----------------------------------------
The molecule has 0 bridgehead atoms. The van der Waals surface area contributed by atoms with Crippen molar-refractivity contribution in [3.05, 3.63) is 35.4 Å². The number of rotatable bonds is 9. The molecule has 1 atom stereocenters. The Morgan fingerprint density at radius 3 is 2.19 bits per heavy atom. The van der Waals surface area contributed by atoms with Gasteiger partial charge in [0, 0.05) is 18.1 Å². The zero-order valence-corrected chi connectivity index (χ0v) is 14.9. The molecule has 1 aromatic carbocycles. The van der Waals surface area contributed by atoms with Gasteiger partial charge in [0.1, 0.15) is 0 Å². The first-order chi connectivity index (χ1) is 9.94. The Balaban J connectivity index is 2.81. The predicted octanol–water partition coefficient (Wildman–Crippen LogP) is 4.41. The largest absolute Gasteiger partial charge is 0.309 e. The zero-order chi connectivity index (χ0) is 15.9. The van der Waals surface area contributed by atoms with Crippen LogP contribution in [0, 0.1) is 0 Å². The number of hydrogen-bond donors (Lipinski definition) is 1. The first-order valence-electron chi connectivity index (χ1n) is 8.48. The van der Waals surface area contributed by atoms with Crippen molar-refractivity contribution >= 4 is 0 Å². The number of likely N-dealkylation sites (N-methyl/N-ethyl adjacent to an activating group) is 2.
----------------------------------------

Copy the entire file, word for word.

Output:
The molecule has 0 bridgehead atoms. The van der Waals surface area contributed by atoms with Crippen molar-refractivity contribution in [3.05, 3.63) is 35.4 Å². The number of rotatable bonds is 9. The molecule has 1 atom stereocenters. The Morgan fingerprint density at radius 3 is 2.19 bits per heavy atom. The van der Waals surface area contributed by atoms with Gasteiger partial charge in [0, 0.05) is 18.1 Å². The zero-order valence-corrected chi connectivity index (χ0v) is 14.9. The molecule has 1 aromatic carbocycles. The van der Waals surface area contributed by atoms with Gasteiger partial charge in [0.1, 0.15) is 0 Å². The first-order chi connectivity index (χ1) is 9.94. The Balaban J connectivity index is 2.81. The predicted octanol–water partition coefficient (Wildman–Crippen LogP) is 4.41. The largest absolute Gasteiger partial charge is 0.309 e. The zero-order chi connectivity index (χ0) is 15.9. The van der Waals surface area contributed by atoms with Crippen LogP contribution in [0, 0.1) is 0 Å². The number of hydrogen-bond donors (Lipinski definition) is 1. The first-order valence-electron chi connectivity index (χ1n) is 8.48. The van der Waals surface area contributed by atoms with Crippen molar-refractivity contribution >= 4 is 0 Å². The number of likely N-dealkylation sites (N-methyl/N-ethyl adjacent to an activating group) is 2.